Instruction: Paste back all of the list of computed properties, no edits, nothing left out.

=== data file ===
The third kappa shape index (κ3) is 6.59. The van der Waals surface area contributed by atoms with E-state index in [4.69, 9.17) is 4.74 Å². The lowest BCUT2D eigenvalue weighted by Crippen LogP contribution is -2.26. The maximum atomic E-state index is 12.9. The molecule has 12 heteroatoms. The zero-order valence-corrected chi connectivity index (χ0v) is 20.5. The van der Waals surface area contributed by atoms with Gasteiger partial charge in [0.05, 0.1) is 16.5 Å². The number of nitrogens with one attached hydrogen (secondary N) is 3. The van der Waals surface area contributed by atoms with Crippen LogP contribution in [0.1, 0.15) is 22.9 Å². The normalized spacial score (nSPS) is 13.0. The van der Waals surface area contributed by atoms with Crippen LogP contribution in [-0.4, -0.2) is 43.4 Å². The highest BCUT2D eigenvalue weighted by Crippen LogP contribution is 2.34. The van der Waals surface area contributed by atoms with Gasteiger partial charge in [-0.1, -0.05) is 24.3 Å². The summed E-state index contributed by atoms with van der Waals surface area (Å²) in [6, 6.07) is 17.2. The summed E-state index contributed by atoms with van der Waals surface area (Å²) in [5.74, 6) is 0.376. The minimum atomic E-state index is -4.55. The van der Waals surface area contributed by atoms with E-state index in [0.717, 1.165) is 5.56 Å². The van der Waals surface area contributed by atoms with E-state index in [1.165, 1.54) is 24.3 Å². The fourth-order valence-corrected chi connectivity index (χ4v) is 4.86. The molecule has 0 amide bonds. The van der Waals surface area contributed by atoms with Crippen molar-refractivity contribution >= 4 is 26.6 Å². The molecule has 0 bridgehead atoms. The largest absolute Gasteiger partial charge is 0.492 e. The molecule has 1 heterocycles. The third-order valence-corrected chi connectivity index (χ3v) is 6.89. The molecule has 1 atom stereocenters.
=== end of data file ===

The third kappa shape index (κ3) is 6.59. The van der Waals surface area contributed by atoms with E-state index in [4.69, 9.17) is 4.74 Å². The lowest BCUT2D eigenvalue weighted by Crippen LogP contribution is -2.26. The maximum atomic E-state index is 12.9. The molecule has 12 heteroatoms. The zero-order valence-corrected chi connectivity index (χ0v) is 20.5. The van der Waals surface area contributed by atoms with Gasteiger partial charge in [0.05, 0.1) is 16.5 Å². The number of nitrogens with one attached hydrogen (secondary N) is 3. The van der Waals surface area contributed by atoms with Crippen LogP contribution in [0.1, 0.15) is 22.9 Å². The normalized spacial score (nSPS) is 13.0. The van der Waals surface area contributed by atoms with Crippen LogP contribution in [-0.4, -0.2) is 43.4 Å². The highest BCUT2D eigenvalue weighted by Crippen LogP contribution is 2.34. The van der Waals surface area contributed by atoms with Gasteiger partial charge in [-0.1, -0.05) is 24.3 Å². The summed E-state index contributed by atoms with van der Waals surface area (Å²) in [6, 6.07) is 17.2. The summed E-state index contributed by atoms with van der Waals surface area (Å²) in [5.74, 6) is 0.376. The minimum atomic E-state index is -4.55. The van der Waals surface area contributed by atoms with E-state index in [0.717, 1.165) is 5.56 Å². The van der Waals surface area contributed by atoms with E-state index in [1.165, 1.54) is 24.3 Å². The fourth-order valence-corrected chi connectivity index (χ4v) is 4.86. The molecule has 0 amide bonds. The van der Waals surface area contributed by atoms with Crippen molar-refractivity contribution >= 4 is 26.6 Å². The molecule has 0 bridgehead atoms. The largest absolute Gasteiger partial charge is 0.492 e. The molecule has 1 heterocycles. The third-order valence-corrected chi connectivity index (χ3v) is 6.89. The molecule has 1 atom stereocenters.